Interesting quotes by Kaiser Wilhelm II
“There is only one person who is master in this Empire and I am not going to tolerate any other.”
“I regard every Social Democrat as an enemy of the Empire and Fatherland.”
“For the first time, I am ashamed to be a German. (referring to the Nazis and Kristallnacht)”
“I look on myself as an instrument of the Almighty and go on my way regardless of transient opinions and views.”
A brief biography of Kaiser Wilhelm II
Friedrich Wilhelm Viktor Albert, commonly known as Kaiser Wilhem II, was born on January 27, 1859 in Kronprinzenpalais, Berlin, Kingdom of Prussia. He was the last German Emperor and King of Prussia. He held these titles from June 15, 1888 to November of 1918.
Wilhelm was born breech and was hypoxic. His left arm was injured during delivery as the doctor tried to remove him from his mother’s body. This caused caused Erb’s palsy—a condition whereby a limb is withered and often shorter than the other. His mother, feeling guilty for this, pushed him into rigorous riding lessons when he was young—her rationale being that no heir to the throne should be unable to ride a horse. As a teenager, Wilhelm studied at Kassel at the Friedrichsgymnasium—a school that focussed on foreign language and music. On his 18th birthday, his grandmother, Queen Victoria, granted him into the Order of the Garter, an order of chivalry. After he graduated from Kassel, Wilhelm went on to study at the University of Bonn, receiving an education in law and politics. He was also heavily influenced by the military society of the Prussian aristocracy and his lineage in the house of Hohenzollern, which had a major impact on him and stayed with him for the rest of his life. This is why photographs of the Kaiser almost always show him in military uniform.
Wilhelm was second to his father in succeeding the throne, however his grandfather and father both died in 1888—making Wilhelm the successor, Emperor and King. At the beginning of his reign in 1890, Wilhelm forced Otto Von Bismark to resign due to disagreements. Afterwards, Wilhelm resumed control over the military and foreign policy, as he wanted to solidify Germany’s position as something to be feared. While he did lead the German Empire into acquiring new territories, he also alienated it due to his aggressive attitude and open threats to other nations. He later gave military support to Austria-Hungary after the assassination of Archduke Franz Ferdinand which was one of the causes that provoked World War I. Careless and indifferent, Wilhelm didn’t partake in the decision making when it came to the military or strategy during the war, often engaging in parades and ceremonies. After the United States entered the war in 1917, Wilhelm lost his support and he renounced his throne and fled to the Netherlands, where he lived in exile until his death.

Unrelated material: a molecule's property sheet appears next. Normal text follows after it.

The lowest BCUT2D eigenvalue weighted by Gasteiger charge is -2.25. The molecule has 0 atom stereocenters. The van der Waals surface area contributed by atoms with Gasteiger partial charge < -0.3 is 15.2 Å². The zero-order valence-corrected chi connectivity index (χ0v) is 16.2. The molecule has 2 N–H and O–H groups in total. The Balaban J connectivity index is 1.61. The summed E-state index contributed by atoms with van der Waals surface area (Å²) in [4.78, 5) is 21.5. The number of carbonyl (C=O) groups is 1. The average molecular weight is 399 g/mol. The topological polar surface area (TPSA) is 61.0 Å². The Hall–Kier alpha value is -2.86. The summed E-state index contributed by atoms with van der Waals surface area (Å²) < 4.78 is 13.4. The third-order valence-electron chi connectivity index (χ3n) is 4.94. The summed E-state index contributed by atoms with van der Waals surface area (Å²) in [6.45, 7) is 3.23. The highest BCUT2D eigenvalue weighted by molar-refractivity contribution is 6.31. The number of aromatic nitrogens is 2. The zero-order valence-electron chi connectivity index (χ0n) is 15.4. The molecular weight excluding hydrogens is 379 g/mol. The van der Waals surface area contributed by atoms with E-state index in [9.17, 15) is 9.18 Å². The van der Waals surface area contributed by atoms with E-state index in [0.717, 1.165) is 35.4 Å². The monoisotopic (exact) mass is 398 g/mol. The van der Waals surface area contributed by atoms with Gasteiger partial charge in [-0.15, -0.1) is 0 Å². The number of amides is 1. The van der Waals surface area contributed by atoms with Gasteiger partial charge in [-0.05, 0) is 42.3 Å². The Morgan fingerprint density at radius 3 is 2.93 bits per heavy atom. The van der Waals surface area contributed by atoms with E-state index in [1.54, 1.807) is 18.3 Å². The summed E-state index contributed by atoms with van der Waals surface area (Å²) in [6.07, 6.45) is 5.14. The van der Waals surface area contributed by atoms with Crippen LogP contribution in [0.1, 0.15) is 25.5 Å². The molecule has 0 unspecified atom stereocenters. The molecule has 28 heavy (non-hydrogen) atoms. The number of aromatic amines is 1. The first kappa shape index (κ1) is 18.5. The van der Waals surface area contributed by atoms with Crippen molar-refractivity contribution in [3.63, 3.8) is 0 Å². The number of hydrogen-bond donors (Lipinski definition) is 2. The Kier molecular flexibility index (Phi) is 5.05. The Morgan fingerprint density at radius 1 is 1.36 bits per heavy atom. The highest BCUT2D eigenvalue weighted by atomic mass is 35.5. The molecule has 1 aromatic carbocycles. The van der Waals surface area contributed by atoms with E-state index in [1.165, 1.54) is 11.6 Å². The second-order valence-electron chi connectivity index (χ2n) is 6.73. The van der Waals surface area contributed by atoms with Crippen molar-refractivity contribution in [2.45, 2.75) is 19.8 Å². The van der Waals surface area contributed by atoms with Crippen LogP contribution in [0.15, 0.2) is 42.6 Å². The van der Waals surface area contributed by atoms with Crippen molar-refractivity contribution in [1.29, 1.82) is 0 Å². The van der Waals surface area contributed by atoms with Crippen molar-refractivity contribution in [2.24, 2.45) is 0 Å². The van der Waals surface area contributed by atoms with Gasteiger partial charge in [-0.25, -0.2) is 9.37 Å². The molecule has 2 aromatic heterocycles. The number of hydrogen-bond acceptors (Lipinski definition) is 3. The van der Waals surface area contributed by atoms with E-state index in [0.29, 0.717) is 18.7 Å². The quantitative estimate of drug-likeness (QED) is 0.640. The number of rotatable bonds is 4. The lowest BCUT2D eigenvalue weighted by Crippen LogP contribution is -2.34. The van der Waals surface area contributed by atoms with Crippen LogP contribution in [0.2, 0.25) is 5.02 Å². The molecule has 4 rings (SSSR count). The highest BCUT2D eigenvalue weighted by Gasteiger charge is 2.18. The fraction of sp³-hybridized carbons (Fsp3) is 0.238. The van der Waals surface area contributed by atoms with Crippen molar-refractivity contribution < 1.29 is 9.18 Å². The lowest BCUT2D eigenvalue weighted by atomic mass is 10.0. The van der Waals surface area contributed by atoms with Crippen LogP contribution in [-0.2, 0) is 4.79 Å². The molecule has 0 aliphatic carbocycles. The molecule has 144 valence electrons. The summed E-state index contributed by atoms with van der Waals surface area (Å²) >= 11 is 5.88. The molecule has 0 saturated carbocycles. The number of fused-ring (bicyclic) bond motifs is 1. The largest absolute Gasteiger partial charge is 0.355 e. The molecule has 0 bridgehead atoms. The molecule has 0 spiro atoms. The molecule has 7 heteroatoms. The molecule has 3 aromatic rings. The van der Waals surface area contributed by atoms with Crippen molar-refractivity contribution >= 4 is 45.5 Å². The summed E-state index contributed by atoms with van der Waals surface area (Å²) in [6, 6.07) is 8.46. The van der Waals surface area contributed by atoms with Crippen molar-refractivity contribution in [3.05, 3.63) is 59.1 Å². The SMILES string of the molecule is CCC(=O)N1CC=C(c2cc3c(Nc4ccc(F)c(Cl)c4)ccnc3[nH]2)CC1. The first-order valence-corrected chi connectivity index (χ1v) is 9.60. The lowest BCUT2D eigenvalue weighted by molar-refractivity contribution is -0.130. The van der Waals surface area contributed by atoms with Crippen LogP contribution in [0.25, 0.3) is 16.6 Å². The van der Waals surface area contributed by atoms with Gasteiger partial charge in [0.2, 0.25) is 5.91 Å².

Wilhelm did not support the Nazis. Of Adolf Hitler he once said, “There is a man alone, without family, without children, without God... He builds legions but he doesn’t build a nation... But of our Germany, which was a nation of poets and musicians, of artists and soldiers, he has made a nation of hysterics and hermits, engulfed in a mob and led by a thousand liars or fanatics.” After the Kristallnacht—the pogrom against Jews which occurred on Novermber 9-10, 1938—WIlhelm stated, “For the first time, I am ashamed to be a German.”
Kaiser Wilhelm II died on June 4, 1941 in Doorn, Netherlands. The cause of his death was a pulmonary embolism. While Adolf Hitler had personal antipathy towards Wilhelm, he was still willing to bring back Wilhelm’s body to Germany for a proper state funeral, recognizing Wilhelm as a symbol of Germany during World War I. However, Wilhelm expressed before that he would never want to return to Germany until the monarchy was to be restored and valued. The Nazi occupation in the Netherlands provided Wilhelm with a military funeral. Against Wilhelm’s wishes, the nazis sported their swastikas and other decorations on their clothes. Kaiser Wilhelm II was buried in Huis Doorn, Doorn, Netherlands in a mausoleum, where German monarchists still make pilgrimages—gathering there yearly on the anniversary of his death to pay homage to the last German emperor.
- Emilio Aguinaldo
- Ethel Lynn Beers
- Madison Cawein
- Mortimer Collins
- James David Corrothers
- Eugene Debs
- Frederick Douglass
- Paul Laurence Dunbar
- Thomas Hardy
- Henry Wilmarth Hazzen
- William Hope Hodgson
- Henry Wadsworth Longfellow
- Edgar Allan Poe
- Robert Louis Stevenson
- Bram Stoker
- Alfred, Lord Tennyson
- Mark Twain
- August Vogel
- Walt Whitman
- John Greenleaf Whittier
- Oscar Wilde